Jo Ann Hardesty

Candidate for Portland Commissioner, Position 3

Letter Grade: B

Overall Score: 59.3/72

1.) In your view, what are the main causes of the current housing crisis?

Income inequality driven by rampant capitalism. Lack of affordable housing particularly at the 0-30% MFI. Lack of political courage. The development timeline for new affordable housing right now, complicated by the global pandemic, is not meeting community needs. (3.7/5)

2.) What are your top priorities for advancing tenants rights? Please list one to three policies or initiatives you are or will be proactively championing, and provide an explanation of a. your work around this/these policies, and b. why it is/they are important.

Protect the critical progress made by Commissioner Chloe Eudaly on tenant rights in the City of Portland. Ensure ongoing tenant and landlord education. Open to proactively engaging on the solutions to the wave/cliff and evictions facing tenants, and what is needed to ensure landlords are held accountable. (2.7/5)

3.) Do you rent or own your residence? If you own your home, when were you a renter most recently?

Rent. (2/2)

4.) Are you currently a landlord? If so, in what capacity?

No. (2/2)

5.) PTU had been advocating for the Tenant Protection Ordinance along with a coalition of over 25 organizations. The TPO would support tenants experiencing harassment from their landlord. If elected, will you prioritize and support passing the Tenant Protection Ordinance?

Yes. (2/2)

6.) Portland’s relocation ordinance currently kicks in at a rent increase at 10% or above. Would you favor lowering the amount that triggers relocation payments if a rent increase forces tenants to move?

Yes (2/2)

7.) If elected, would you work to overturn the state of Oregon’s preemption preventing local rent control measures, and work towards local rent control with a lower annual increase cap?

Yes (2/2)

8.) If you answered yes to #6 and #7, how would you champion or advocate for the changes needed? What are your priorities and timeline?

I would be open to working with a community coalition at the local and state levels. I applaud the incredible progress made over the last 10 years for renters and affordable housing. I have been a strong supporter, as a community leader with the Coalition for a Livable Future and Oregon Action. I have continued to support as a member of City Council. I would entrust the community coalition to develop the priorities and timeline based on the political assessment and capacity. (3.3/5)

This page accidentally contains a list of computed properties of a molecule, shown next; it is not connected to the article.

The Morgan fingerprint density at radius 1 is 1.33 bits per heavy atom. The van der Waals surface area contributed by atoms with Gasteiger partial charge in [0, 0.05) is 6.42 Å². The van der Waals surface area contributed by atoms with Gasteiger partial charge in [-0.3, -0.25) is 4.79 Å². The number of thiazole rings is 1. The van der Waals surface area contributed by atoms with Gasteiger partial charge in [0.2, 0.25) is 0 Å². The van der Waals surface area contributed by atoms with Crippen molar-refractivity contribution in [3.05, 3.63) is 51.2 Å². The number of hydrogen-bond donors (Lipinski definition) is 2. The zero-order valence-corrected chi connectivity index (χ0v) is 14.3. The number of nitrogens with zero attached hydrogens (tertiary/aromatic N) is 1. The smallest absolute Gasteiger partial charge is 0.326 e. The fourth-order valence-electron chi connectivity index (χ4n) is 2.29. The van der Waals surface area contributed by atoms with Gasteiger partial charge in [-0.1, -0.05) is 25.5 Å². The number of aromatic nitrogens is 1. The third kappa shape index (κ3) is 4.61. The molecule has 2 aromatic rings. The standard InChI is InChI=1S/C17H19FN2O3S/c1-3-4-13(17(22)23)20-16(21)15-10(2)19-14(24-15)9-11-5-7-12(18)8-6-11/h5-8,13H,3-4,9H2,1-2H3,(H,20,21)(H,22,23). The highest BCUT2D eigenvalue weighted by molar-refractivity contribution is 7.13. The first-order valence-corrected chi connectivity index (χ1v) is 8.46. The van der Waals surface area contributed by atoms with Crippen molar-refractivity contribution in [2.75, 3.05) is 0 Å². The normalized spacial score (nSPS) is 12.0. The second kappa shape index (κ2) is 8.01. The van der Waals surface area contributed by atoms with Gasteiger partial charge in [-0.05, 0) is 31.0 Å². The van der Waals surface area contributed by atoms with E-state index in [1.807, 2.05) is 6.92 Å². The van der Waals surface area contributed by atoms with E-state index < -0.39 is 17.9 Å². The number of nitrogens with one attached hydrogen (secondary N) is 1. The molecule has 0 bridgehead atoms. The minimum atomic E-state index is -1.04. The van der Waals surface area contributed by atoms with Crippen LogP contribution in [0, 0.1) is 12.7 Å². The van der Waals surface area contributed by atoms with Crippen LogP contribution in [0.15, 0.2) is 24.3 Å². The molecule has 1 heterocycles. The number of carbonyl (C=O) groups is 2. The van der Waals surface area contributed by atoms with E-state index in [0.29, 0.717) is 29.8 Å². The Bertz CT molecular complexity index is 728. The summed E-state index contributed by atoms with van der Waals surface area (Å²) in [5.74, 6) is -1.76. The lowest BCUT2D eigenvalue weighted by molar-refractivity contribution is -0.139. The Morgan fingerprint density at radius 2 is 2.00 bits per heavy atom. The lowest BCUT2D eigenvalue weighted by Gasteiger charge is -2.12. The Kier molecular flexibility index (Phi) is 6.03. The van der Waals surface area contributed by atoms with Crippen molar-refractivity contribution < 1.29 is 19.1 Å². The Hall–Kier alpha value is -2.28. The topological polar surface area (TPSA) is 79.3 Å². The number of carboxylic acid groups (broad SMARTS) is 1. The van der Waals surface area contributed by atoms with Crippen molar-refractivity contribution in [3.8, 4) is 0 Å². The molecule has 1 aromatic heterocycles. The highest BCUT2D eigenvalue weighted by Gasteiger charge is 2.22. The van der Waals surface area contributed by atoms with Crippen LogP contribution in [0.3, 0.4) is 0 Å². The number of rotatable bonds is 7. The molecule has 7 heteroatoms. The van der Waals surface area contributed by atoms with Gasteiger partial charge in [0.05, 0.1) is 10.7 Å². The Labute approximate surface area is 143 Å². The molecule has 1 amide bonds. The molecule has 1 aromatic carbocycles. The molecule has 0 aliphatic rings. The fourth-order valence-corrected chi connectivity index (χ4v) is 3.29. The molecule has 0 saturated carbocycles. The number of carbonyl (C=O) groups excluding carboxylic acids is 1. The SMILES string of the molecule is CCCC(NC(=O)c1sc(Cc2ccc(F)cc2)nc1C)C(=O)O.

9.) If elected, would you support the right of tenants to collectively bargain their leases and rent?

No (0/2)

10.) If elected, would you support a Right to Counsel (tenants in eviction courts are guaranteed legal counsel) and a funding mechanism to provide it?

I am open to this, and have been studying the Eviction Representation for All for Multnomah County. (2/2)

11.) If elected, would you ask Portland Tenants United to participate in any community engagement process that involves tenant law or housing justice issues? What other groups would you invite to the table?

Yes. My office has made this effort during my first term, and will continue to do so. (2/2)

12.) How would you ensure that policies and processes which affect tenants meaningfully include impacted renters, and reflect the diversity of the tenants affected?

As I have demonstrated in my other policy making, I am committed to community driven processes to ensure our decisions are well informed, relevant and equitable. I will continue to do this. (3.3/5)

13.) Would you refuse or return campaign contributions from Multifamily NW's Equitable Housing PAC, The Good Landlord PAC, More Housing Now! PAC, or similar real estate industry PACs?

Yes (2/2)

14.) Landlords and lobbyists have often walked away from policy conversations when they feel that the status quo is threatened . How will you respond if landlords and lobbyists refuse to engage in good faith toward a tenant-friendly solution to a housing crisis problem?

I am open to playing a visible role in calling key stakeholders to the table, and also working within city hall to build the political coalition to pass the public policy we need. (1.3/5)

15.) Are there other ways, besides those you have already mentioned, that you will champion housing affordability, expand tenant rights, and fight displacement?

Regarding the collective bargaining, this should be a statewide policy, not a local policy.

- Establish a new public land trust seeded with $20 million for future housing and small businesses with community control over how development happens. Study dedicating publicly owned properties (i.e., post office, golf courses, racetracks, park & ride lots, expo, etc) and securing foreclosures and utilizing the power of eminent domain to house Portlanders faster.

- Support and expand existing self-governing camps to ensure health and safety, and expand overnight camping options for RV’s and Cars, providing adequate sanitary services, laundry, and garbage pick-up.

- Ensure large developers pay their fair share and support affordable housing in community-driven and transit-oriented development including downtown, the Rose Quarter and on 82nd Avenue. (5/5)

Showing 1 reaction

  • Leeor Schweitzer